In this special election, the winner was seated after January 3, 1949.

State Incumbent Results Candidates
Senator Party Electoral history
New York
(Class 3)
John Foster Dulles Republican 1949 (Appointed) Interim appointee lost election to finish the term.
Winner elected November 8, 1949.
Democratic gain.
Herbert H. Lehman (Democratic) 52%
John Foster Dulles (Republican) 48%

Complete list of races

Massachusetts

General election
Party Candidate Votes % ±
Republican Leverett Saltonstall 1,088,475 52.95% -11.34%
Democratic John I. Fitzgerald 954,398 46.43% +11.53%
Socialist Labor Henning A. Blomen 9,266 0.44% -0.20%
Prohibition E. Tallmadge Root 3,652 0.18% +0.01%

Montana

Incumbent United States Senator James E. Murray, who was first elected to the Senate in a special election in 1934 and was re-elected in 1936 and 1942, ran for re-election. After winning the Democratic primary, he faced Tom J. Davis, an attorney and the Republican nominee, in the general election. Following a narrow re-election in 1936, Murray significantly expanded his margin of victory and comfortably won re-election over Davis, winning his fourth term and his third full term in the Senate.

United States Senate election in Montana, 1948[4]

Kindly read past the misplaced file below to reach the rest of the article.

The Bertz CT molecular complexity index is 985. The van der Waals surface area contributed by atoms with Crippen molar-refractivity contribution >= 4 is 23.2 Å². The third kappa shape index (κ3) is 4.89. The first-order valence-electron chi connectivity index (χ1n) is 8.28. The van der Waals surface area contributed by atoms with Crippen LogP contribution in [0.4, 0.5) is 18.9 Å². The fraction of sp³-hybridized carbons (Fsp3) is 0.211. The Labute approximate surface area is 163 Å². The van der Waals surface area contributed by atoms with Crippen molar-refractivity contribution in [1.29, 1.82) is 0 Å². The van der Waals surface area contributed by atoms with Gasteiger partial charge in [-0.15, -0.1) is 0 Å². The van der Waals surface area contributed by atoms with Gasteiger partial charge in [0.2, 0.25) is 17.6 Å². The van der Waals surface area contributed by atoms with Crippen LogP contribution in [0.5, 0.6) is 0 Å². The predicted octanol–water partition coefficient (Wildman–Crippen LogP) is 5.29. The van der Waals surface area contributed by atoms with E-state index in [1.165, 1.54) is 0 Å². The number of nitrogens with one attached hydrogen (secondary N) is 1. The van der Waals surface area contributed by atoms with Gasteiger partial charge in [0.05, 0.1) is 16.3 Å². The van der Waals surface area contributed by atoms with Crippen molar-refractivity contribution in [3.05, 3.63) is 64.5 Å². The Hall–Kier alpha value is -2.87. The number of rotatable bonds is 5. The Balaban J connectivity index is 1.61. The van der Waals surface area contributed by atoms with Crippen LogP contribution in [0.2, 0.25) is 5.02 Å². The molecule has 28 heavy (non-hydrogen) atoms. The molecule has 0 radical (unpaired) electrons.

Party Candidate Votes % ±
Democratic James E. Murray (inc.) 125,193 56.65% +7.58%
Republican Tom S. Davis 94,458 42.74% -5.62%
Prohibition C. S. Hanna 1,352 0.61%
Majority 30,735 13.91% +13.20%
Turnout 221,003
Democratic hold Swing

New York (Special)

A special election was held on November 8, 1949, to elect U.S. Senator to finish a term.

On June 28, 1949, incumbent senator Robert F. Wagner resigned due to ill health. On July 7, John Foster Dulles was appointed by Governor Thomas Dewey to fill the vacancy temporarily.[5]

The Republican State Committee nominated Dulles to succeed himself. The Democratic State Committee nominated former Governor Herbert H. Lehman. The Liberal Party endorsed Lehman. The American Labor Party made no nominations and urged its members not to vote for any candidate. The Democratic/Liberal ticket was elected and Dulles was defeated.[6]

Democratic Herbert H. Lehman 2,149,347
Republican John Foster Dulles 2,377,641
Liberal Herbert H. Lehman 426,351

South Carolina